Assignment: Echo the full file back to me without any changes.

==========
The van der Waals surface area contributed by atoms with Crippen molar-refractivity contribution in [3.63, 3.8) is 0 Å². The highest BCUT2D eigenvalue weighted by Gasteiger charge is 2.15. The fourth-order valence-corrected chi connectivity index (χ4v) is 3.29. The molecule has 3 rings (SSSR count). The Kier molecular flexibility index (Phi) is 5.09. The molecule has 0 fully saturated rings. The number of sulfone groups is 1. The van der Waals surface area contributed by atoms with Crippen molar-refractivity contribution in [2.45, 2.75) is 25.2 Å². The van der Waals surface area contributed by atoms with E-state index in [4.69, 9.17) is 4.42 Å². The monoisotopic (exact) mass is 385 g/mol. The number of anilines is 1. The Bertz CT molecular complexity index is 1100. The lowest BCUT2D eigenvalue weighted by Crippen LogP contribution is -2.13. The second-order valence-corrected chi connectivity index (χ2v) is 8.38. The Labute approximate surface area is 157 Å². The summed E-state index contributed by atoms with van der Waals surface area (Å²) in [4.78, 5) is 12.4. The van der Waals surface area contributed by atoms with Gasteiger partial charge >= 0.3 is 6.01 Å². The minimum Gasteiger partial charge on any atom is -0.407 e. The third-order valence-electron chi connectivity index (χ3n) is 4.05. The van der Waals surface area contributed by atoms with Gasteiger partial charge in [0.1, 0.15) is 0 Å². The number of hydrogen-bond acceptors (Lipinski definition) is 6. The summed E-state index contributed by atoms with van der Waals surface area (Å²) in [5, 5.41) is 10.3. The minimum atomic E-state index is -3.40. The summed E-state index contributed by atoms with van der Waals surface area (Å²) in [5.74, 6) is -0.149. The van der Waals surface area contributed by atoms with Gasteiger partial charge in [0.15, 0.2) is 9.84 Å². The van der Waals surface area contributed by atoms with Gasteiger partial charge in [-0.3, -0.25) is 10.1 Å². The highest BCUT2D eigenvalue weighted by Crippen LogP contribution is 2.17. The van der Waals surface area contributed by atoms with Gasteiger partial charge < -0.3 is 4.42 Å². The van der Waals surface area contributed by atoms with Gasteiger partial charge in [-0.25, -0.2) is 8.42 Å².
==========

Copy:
The van der Waals surface area contributed by atoms with Crippen molar-refractivity contribution in [3.63, 3.8) is 0 Å². The highest BCUT2D eigenvalue weighted by Gasteiger charge is 2.15. The fourth-order valence-corrected chi connectivity index (χ4v) is 3.29. The molecule has 3 rings (SSSR count). The Kier molecular flexibility index (Phi) is 5.09. The molecule has 0 fully saturated rings. The number of sulfone groups is 1. The van der Waals surface area contributed by atoms with Crippen molar-refractivity contribution in [2.45, 2.75) is 25.2 Å². The van der Waals surface area contributed by atoms with E-state index in [4.69, 9.17) is 4.42 Å². The monoisotopic (exact) mass is 385 g/mol. The number of anilines is 1. The Bertz CT molecular complexity index is 1100. The lowest BCUT2D eigenvalue weighted by Crippen LogP contribution is -2.13. The second-order valence-corrected chi connectivity index (χ2v) is 8.38. The Labute approximate surface area is 157 Å². The summed E-state index contributed by atoms with van der Waals surface area (Å²) in [4.78, 5) is 12.4. The van der Waals surface area contributed by atoms with Gasteiger partial charge >= 0.3 is 6.01 Å². The minimum Gasteiger partial charge on any atom is -0.407 e. The third-order valence-electron chi connectivity index (χ3n) is 4.05. The van der Waals surface area contributed by atoms with Gasteiger partial charge in [0.1, 0.15) is 0 Å². The number of hydrogen-bond acceptors (Lipinski definition) is 6. The summed E-state index contributed by atoms with van der Waals surface area (Å²) in [5, 5.41) is 10.3. The minimum atomic E-state index is -3.40. The summed E-state index contributed by atoms with van der Waals surface area (Å²) in [5.74, 6) is -0.149. The van der Waals surface area contributed by atoms with Gasteiger partial charge in [0.15, 0.2) is 9.84 Å². The van der Waals surface area contributed by atoms with Gasteiger partial charge in [-0.3, -0.25) is 10.1 Å². The highest BCUT2D eigenvalue weighted by Crippen LogP contribution is 2.17. The van der Waals surface area contributed by atoms with Gasteiger partial charge < -0.3 is 4.42 Å². The van der Waals surface area contributed by atoms with Gasteiger partial charge in [-0.25, -0.2) is 8.42 Å².